Summary: Use these
book suggestions to build your
pesticide reference library.
Jack DeAngelis, PhDOSU Ext. Entomologist
What is a pesticide?
A pesticide is a chemical
intended to kill, or disrupt the population of, a
pest organism. Pests are unwanted insects, mites,
plants, disease causing organisms (antibiotics are
technically pesticides), and other organisms that
interfere with health or commerce. Insecticides
target insects, herbicides target plants,
fungicides target disease-causing fungi.
The definition of what is, or is not, a
pesticide has nothing to do with whether or not
the chemical is "organic" or natural. For example
nicotine, a natural component of the tobacco
plant, has been used as a powerful insecticide for
more than a hundred years. Sulfur is an effective
miticide (a pesticide that targets mites) and
sodium borate, which is mined as "borax", is an
effective insecticide. Pyrethrum from the dried
flowers of certain species of chrysanthemum has
been used as an "insect powder" for hundreds of
Synthetic insecticides have been around
since shortly after World War II but until the
mid-1990s there were only four categories:
Organochlorine insecticides like
aldrin, heptachlor, chlordane and DDT were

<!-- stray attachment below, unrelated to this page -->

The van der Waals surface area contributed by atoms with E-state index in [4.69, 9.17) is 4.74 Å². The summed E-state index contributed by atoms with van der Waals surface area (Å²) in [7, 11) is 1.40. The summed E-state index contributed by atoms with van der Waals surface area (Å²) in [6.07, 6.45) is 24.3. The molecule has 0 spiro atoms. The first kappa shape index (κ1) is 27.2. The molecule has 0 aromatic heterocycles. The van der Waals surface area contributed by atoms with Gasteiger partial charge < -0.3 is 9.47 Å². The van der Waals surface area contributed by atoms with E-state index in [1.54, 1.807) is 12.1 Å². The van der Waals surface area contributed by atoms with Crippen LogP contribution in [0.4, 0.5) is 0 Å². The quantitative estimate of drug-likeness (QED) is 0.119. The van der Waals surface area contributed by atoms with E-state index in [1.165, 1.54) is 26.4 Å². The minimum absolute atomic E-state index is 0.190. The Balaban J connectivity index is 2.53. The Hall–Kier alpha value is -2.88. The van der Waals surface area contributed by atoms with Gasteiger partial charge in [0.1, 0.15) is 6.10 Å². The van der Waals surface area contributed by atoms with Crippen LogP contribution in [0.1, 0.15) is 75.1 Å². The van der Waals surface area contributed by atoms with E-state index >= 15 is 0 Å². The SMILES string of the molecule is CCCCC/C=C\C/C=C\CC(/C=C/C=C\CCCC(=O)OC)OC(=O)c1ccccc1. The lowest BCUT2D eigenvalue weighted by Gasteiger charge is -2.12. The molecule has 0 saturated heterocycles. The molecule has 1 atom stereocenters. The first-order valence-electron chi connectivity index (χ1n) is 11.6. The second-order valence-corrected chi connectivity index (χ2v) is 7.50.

developed to combat mosquitoes and lice and were
later widely used, and mis-used, for other pests.
Organophosphate insecticides like
dimethoate, acephate (Orthene) and chlorpyrifos
(Dursban) are far more acutely toxic to vertebrate
animals but much less persistent in the
environment than organochlorines.
Carbamates like carbaryl (Sevin),
aldicarb (Temik) and bendiocarb are somewhate
safer because they don't induce irreversible
metabolic changes in humans.
Pyrethroid insecticides like
permethrin, cyfluthrin (Tempo) and bifenthrin
(Talstar) are effective at lower application rates
and tend to be very stable in sunlight compared to
In the last ten years there has been rapid
development of new classes of insecticides with an
emphasis on lower vertebrate toxicity and more
targeted applications. Newer materials also tend to
be much higher cost which has the benefit of
reducing overall use.
In 1962 Rachel Carson published Silent
Spring (above), a warning about the effects
that the widespread use of highly persistent
pesticides were having on the environment and
wildlife. The book ignited a debate that eventually
lead to the establishment of the Environmental
Protection Agency (EPA) in the US during the early
1970s. Government oversight of pesticide use through
label laws has directly lead to safer and less
environmentally damaging pesticides.